There was a significant strain × condition interaction for the number of Zif268 positive cells in the infralimbic cortex (1.78 mm Bregma, F1,19=30.74, P<.01; 1.54 mm Bregma, F1,19=14.32, P<.01), the lateral (F1,19=17.22, P<.01) and basolateral nuclei of the amygdala (F1,19=33.97, P<.01), and the Imp ITC mass (F1,19=23.80, P<.01). While these 5 regions show higher Zif268 expression after extinction recall relative to control levels in both strains, after extinction recall 129S1 mice exhibited fewer Zif268 positive cells in the infralimbic cortex (Figure 6A) and lateral amygdala (Figure 6B), and more positive cells in Imp (Figure 7B) than C57BL/6J. The secondary motor (F1,19=153.97, P<.01), cingulate cortex (1.78 mm Bregma, F1,19=109.96, P<.01; 1.10 mm Bregma, F1,19=8.88, P<.01), prelimbic cortex (1.78 mm Bregma, F1,19=97.41, P<.01; 1.54 mm Bregma, F1,19=77.67, P<.01), central nucleus (F1,19=72.11, P<.01), Ilp ITC mass (F1,19=34.25, P<.01), medial posterodorsal (F1,19=155.19, P<.01), medial posteroventral (F1,19=62.88, P<.01), and posterolateral cortical (F1,19=49.56, P<.01) regions all expressed significantly more Zif268 positive cells after extinction recall than control but did not differ between strains (Table 2). No other brain regions examined were significantly affected by condition or strain (Table 2).
Correlational analysis of the whole sample (i.e., both strains) revealed a significant negative correlation between percent freezing during first tone presentation during extinction recall and the number of c-Fos (−0.83, P<.01, Bregma 1.74 mm, −0.75, P<.01, Bregma 1.54 mm, Figure 5D) and Zif268 (−0.77, P<.01 Bregma 1.74 mm, −0.80, P<.01, Bregma 1.54 mm, Figure 6D) positive cells in the infralimbic cortex. Significant negative correlation was also observed between extinction recall freezing and c-Fos (−0.75, P<.01) and Zif268 (−0.77, P<.01) positive cells in the basolateral amygdala, as well as Zif268 positive cells in the lateral amygdala (−0.79, P<.01). Finally, there was a significant positive correlation between extinction recall freezing and the number of c-Fos positive cells in the central amygdala (0.87, P<.01) and the number of Zif268 positive cells in the medial paracapsular ITC (0.80, P<.01, Figure 7G). No other brain region correlated significantly with freezing during extinction recall.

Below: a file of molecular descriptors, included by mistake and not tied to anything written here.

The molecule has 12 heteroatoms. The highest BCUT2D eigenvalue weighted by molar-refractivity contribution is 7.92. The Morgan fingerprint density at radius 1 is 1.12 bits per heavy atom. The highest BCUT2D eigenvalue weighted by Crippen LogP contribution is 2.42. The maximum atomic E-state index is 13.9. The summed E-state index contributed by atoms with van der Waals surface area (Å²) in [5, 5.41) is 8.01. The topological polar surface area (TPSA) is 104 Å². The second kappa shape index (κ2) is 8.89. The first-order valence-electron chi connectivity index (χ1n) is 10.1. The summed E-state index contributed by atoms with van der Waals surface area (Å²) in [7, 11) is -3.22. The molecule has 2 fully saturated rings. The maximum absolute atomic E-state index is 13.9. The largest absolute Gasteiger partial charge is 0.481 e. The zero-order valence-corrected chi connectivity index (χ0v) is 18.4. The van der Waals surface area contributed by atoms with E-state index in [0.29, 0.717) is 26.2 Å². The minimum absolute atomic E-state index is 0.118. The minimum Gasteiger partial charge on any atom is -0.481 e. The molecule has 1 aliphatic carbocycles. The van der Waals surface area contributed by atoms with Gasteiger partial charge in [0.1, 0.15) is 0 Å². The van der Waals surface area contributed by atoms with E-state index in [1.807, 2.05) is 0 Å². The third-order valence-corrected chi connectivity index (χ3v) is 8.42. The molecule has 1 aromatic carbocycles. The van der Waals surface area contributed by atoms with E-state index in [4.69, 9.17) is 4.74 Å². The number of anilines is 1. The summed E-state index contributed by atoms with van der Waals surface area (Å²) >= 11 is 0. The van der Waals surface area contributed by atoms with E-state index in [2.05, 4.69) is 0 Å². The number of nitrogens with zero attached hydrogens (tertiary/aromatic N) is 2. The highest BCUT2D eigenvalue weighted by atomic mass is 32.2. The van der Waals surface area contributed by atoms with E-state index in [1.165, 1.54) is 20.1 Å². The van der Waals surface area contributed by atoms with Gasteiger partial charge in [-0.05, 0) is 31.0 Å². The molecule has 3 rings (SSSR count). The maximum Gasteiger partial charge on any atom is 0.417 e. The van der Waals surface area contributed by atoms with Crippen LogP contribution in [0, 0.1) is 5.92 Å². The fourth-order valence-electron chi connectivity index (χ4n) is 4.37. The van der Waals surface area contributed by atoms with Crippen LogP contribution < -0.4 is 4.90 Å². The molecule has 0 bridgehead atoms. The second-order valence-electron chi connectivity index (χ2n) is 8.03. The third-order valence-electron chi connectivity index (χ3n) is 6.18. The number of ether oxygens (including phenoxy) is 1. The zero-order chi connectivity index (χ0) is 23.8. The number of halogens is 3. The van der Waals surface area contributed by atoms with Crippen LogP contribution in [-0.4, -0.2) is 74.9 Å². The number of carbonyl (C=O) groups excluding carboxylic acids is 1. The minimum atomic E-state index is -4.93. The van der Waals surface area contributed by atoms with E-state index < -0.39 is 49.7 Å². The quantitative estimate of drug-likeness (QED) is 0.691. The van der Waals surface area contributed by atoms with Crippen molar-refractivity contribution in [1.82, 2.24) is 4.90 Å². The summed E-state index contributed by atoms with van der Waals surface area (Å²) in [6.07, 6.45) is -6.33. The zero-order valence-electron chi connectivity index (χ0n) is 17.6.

129S1 and C57BL/6J did not significantly differ in freezing during fear recall (129S1=55.2 ±3.5%, C57BL/6J=51.6 ±5.2%, ns). There was no significant effect of strain on the number of either c-Fos or Zif268 positive cells in any brain region examined (Table 3, all ns) following fear recall.
The major finding of the present study was the identification of a significant and selective impairment in fear extinction in a common inbred mouse strain, 129S1/SvImJ (129S1). This phenotype was associated with abnormal activation of a key prefrontal-amygdala pathway mediating fear extinction.
Our initial strain survey was the broadest conducted to date and revealed marked differences in fear extinction across inbred strains. Although not the focus of our study, we observed strain differences in the acquisition and expression of conditioned fear per se, in line with previous reports comparing various strains (Paylor et al., 1993; Paylor et al., 1994; Fordyce et al., 1995; Caldarone et al., 1997; Owen et al., 1997; Wehner et al., 1997; Gerlai, 1998; Valentinuzzi et al., 1998; Stiedl et al., 1999; Nguyen et al., 2000; Bolivar et al., 2001; Balogh et al., 2002; Cook et al., 2002; Holmes et al., 2002; Balogh and Wehner, 2003; Bothe et al., 2005). In terms of extinction, DBA/2J, FVB/NJ, BALB/cByJ and C57BL/6J exhibited significant within-session extinction, albeit to varying degrees. Of note, within-session extinction learning and between-session extinction recall was relatively modest in the reference strain, C57BL/6J, under our test conditions. This rate of extinction is comparable to that seen in other laboratories using a similar 30 second-tone massed fear conditioning protocol (Herry et al., 2006) or a fear-potentiated startle paradigm (Waddell et al., 2004), although lesser than that seen with other conditioning protocols (Siegmund et al., 2005).